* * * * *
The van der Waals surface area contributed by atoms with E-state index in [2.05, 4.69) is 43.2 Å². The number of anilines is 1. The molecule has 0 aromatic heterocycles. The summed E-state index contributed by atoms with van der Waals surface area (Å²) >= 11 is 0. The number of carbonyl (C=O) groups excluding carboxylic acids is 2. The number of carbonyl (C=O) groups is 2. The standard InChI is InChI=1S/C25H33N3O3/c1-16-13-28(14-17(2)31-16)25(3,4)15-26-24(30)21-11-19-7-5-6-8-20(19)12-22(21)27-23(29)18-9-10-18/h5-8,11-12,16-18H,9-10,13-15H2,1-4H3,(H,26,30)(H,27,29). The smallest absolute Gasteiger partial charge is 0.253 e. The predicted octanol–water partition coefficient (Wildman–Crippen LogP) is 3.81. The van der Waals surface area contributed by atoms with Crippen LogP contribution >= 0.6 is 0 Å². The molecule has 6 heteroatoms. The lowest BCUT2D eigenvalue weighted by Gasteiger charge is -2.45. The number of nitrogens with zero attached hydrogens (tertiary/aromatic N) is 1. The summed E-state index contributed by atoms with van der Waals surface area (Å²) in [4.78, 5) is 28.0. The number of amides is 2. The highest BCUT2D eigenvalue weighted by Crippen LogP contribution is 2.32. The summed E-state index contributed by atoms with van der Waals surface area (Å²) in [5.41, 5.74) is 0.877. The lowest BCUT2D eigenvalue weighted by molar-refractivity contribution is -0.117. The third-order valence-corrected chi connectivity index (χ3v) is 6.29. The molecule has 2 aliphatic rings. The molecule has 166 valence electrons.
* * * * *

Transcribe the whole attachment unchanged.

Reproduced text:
The van der Waals surface area contributed by atoms with E-state index in [2.05, 4.69) is 43.2 Å². The number of anilines is 1. The molecule has 0 aromatic heterocycles. The summed E-state index contributed by atoms with van der Waals surface area (Å²) >= 11 is 0. The number of carbonyl (C=O) groups excluding carboxylic acids is 2. The number of carbonyl (C=O) groups is 2. The standard InChI is InChI=1S/C25H33N3O3/c1-16-13-28(14-17(2)31-16)25(3,4)15-26-24(30)21-11-19-7-5-6-8-20(19)12-22(21)27-23(29)18-9-10-18/h5-8,11-12,16-18H,9-10,13-15H2,1-4H3,(H,26,30)(H,27,29). The smallest absolute Gasteiger partial charge is 0.253 e. The predicted octanol–water partition coefficient (Wildman–Crippen LogP) is 3.81. The van der Waals surface area contributed by atoms with Crippen LogP contribution >= 0.6 is 0 Å². The molecule has 6 heteroatoms. The lowest BCUT2D eigenvalue weighted by Gasteiger charge is -2.45. The number of nitrogens with zero attached hydrogens (tertiary/aromatic N) is 1. The summed E-state index contributed by atoms with van der Waals surface area (Å²) in [4.78, 5) is 28.0. The number of amides is 2. The highest BCUT2D eigenvalue weighted by Crippen LogP contribution is 2.32. The summed E-state index contributed by atoms with van der Waals surface area (Å²) in [5.41, 5.74) is 0.877. The lowest BCUT2D eigenvalue weighted by molar-refractivity contribution is -0.117. The third-order valence-corrected chi connectivity index (χ3v) is 6.29. The molecule has 2 aliphatic rings. The molecule has 166 valence electrons.